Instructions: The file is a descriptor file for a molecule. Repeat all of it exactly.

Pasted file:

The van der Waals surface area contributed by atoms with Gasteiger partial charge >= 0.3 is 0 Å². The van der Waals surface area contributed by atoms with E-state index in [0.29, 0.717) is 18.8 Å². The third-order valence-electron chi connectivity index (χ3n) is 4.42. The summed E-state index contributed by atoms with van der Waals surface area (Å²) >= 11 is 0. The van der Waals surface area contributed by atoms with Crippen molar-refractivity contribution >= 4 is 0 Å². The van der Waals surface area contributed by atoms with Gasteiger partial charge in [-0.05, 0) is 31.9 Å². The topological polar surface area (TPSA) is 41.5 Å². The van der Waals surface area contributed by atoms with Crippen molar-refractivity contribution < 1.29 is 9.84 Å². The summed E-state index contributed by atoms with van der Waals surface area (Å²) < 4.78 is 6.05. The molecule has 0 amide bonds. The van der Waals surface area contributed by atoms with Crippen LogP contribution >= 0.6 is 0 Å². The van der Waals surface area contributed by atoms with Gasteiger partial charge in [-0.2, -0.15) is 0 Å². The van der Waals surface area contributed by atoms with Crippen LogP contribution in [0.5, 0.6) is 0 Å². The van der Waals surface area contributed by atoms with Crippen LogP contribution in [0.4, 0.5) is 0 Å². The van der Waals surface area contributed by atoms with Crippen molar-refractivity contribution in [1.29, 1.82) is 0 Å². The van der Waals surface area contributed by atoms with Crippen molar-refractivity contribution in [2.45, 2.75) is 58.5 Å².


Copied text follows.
The van der Waals surface area contributed by atoms with Gasteiger partial charge >= 0.3 is 0 Å². The van der Waals surface area contributed by atoms with E-state index in [0.29, 0.717) is 18.8 Å². The third-order valence-electron chi connectivity index (χ3n) is 4.42. The summed E-state index contributed by atoms with van der Waals surface area (Å²) >= 11 is 0. The van der Waals surface area contributed by atoms with Crippen molar-refractivity contribution >= 4 is 0 Å². The van der Waals surface area contributed by atoms with Gasteiger partial charge in [-0.05, 0) is 31.9 Å². The topological polar surface area (TPSA) is 41.5 Å². The van der Waals surface area contributed by atoms with Crippen molar-refractivity contribution < 1.29 is 9.84 Å². The summed E-state index contributed by atoms with van der Waals surface area (Å²) < 4.78 is 6.05. The molecule has 0 amide bonds. The van der Waals surface area contributed by atoms with Crippen LogP contribution >= 0.6 is 0 Å². The van der Waals surface area contributed by atoms with Gasteiger partial charge in [-0.2, -0.15) is 0 Å². The van der Waals surface area contributed by atoms with Crippen LogP contribution in [0.5, 0.6) is 0 Å². The van der Waals surface area contributed by atoms with Crippen LogP contribution in [0.4, 0.5) is 0 Å². The van der Waals surface area contributed by atoms with Crippen molar-refractivity contribution in [1.29, 1.82) is 0 Å². The van der Waals surface area contributed by atoms with Crippen molar-refractivity contribution in [2.45, 2.75) is 58.5 Å².